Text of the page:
This is rare, nuanced storytelling, anchored by one of Brad Pitt’s career-best performances and remarkable technical elements on every level. It’s a special film.
As a Roger Ebert Fellow and first-timer at Sundance Film Festival, I have already felt a wide range of emotions, and it is only the beginning of the festival. I find myself going from awestruck at the magnitude of the event, to feeling humbled, excited, and empowered by the opportunity. I came here knowing this experience was bound to be golden, largely because I was going to be accompanied by two other incredible black women, determined to shift the narrative on black people from across the city of Chicago. Whitney Spencer is a master’s student at DePaul University, an aspiring filmmaker and a vibrant spirit. Tiffany Walden is the editor-in-chief of The Triibe, a digital media platform for black voices, and is warm and down to earth. It’s only day two, and I already consider Whitney and Tiffany sisters.
The mission of the Ebert Fellowship is to observe the festival through the lens of empathy, kindness, compassion and forgiveness and see if the festival is reflecting those values. Empathy has been mentioned at several panels and films such as, “Clemency,” have been prefaced with the purpose of evoking empathy. I think that the films are doing the work. I am seeing things differently and with greater compassion, evoking strong emotions within me. As I watched “Native Son,” I had physical reactions throughout the film, and I saw other audience members re-position themselves during pivotal moments in the film. I believe this is an indication that people felt a personal connection to the characters and events. Empathy and compassion lead to kindness and forgiveness; if you can see and acknowledge the fullness of another person’s humanity, and feel connected to their lived experiences, you will strive to be kind and forgiving. Great films and diverse representation help us to see one another. Sundance seems to be taking some needed first steps.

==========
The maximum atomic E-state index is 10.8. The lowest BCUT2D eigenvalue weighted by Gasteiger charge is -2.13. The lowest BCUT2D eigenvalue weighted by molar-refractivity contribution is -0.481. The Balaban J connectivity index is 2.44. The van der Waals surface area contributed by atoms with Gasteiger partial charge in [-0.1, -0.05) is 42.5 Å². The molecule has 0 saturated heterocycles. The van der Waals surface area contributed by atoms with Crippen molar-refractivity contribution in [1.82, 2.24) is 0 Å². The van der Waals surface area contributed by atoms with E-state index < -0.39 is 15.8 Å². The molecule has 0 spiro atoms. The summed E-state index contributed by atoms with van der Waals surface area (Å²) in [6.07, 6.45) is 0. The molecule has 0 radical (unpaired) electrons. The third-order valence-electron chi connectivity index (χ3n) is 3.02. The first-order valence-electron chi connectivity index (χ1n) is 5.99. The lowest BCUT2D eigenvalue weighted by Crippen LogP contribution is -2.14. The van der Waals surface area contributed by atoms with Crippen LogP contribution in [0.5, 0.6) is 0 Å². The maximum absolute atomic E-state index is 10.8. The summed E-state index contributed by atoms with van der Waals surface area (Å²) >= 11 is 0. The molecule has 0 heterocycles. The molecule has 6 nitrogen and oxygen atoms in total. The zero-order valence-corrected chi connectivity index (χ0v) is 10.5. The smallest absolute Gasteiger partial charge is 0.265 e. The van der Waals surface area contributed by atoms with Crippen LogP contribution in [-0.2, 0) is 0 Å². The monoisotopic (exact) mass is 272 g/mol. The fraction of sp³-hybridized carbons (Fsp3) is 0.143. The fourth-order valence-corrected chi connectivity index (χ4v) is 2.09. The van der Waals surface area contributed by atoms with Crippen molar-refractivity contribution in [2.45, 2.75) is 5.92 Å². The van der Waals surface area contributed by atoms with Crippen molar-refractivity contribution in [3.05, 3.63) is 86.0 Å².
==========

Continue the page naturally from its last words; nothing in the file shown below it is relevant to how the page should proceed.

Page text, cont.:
Sundance always starts with founder and actor, Robert Redford, announcing that the festival has begun at the opening press conference. The festival has been running for 34 years and this year, Redford seems to be passing the torch to his team. He left the press conference early, after expressing a desire to enjoy the festival as a spectator.
So far, my days have been filled with films, panel discussions and parties. I am not normally a breakfast eater, but I have found that it has been the only thing to keep me sustained throughout the long days here. Amazingly, Utah has such good tap water, which is great because staying hydrated is another key to enduring the intense schedule.
Park City is beautiful and picturesque, and although it is snow-filled, its lack of humidity and wind make a 29-degree day feel like springtime in Chicago. The houses are quaint, have a movie-like appeal and are surrounded by snow covered mountains. The evergreen trees that fill the city also add life to this winter wonderland. I did not realize that Park City would feel like Disney World. I have heard the saying, “Sundance is summer camp for people in the film industry,” time and time again, but I couldn’t have imagined just how much it would feel like it.
I have been in networking environments since I was twelve years old, but they can still be intimidating and a bit awkward. During my time at Sundance, I have been actively trying to push through the weirdness and talk to as many people as I can. I am naturally social and an extrovert, but in this new place, everything is fast-paced and there are so many new people to meet. Typically, interactions are short and happen in passing from one event to the next. As a person and as a journalist, I tend to look for opportunities for substantive engagement and to build rapport, so I am still finding my groove here.
“Native Son” premiered on the opening night of Sundance. The film was nothing short of stellar and I cannot wait for the world to see it. Although I missed the press line (aka the red carpet) before the premiere, Lena Waithe, Sanaa Lathan and the films’ writer, Suzan-Lori Parks, were just as accessible as any other movie-goer throughout the evening. I was able to speak with both Sanaa and Suzan-Lori and tell them how great it was to see their Black girl magic shine, and hear their thoughts on stage during the post-film Q&A session.
Amidst the hustle and bustle of the countless Sundance attendees, there are also random folks walking around with skis and snowboards, fresh off the slopes. Hopefully, I’ll get the chance to hit the slopes before I leave Park City. It would be an added bonus to what I hope is the first of many years for me here at Sundance.
Photo courtesy of Sundance Institute
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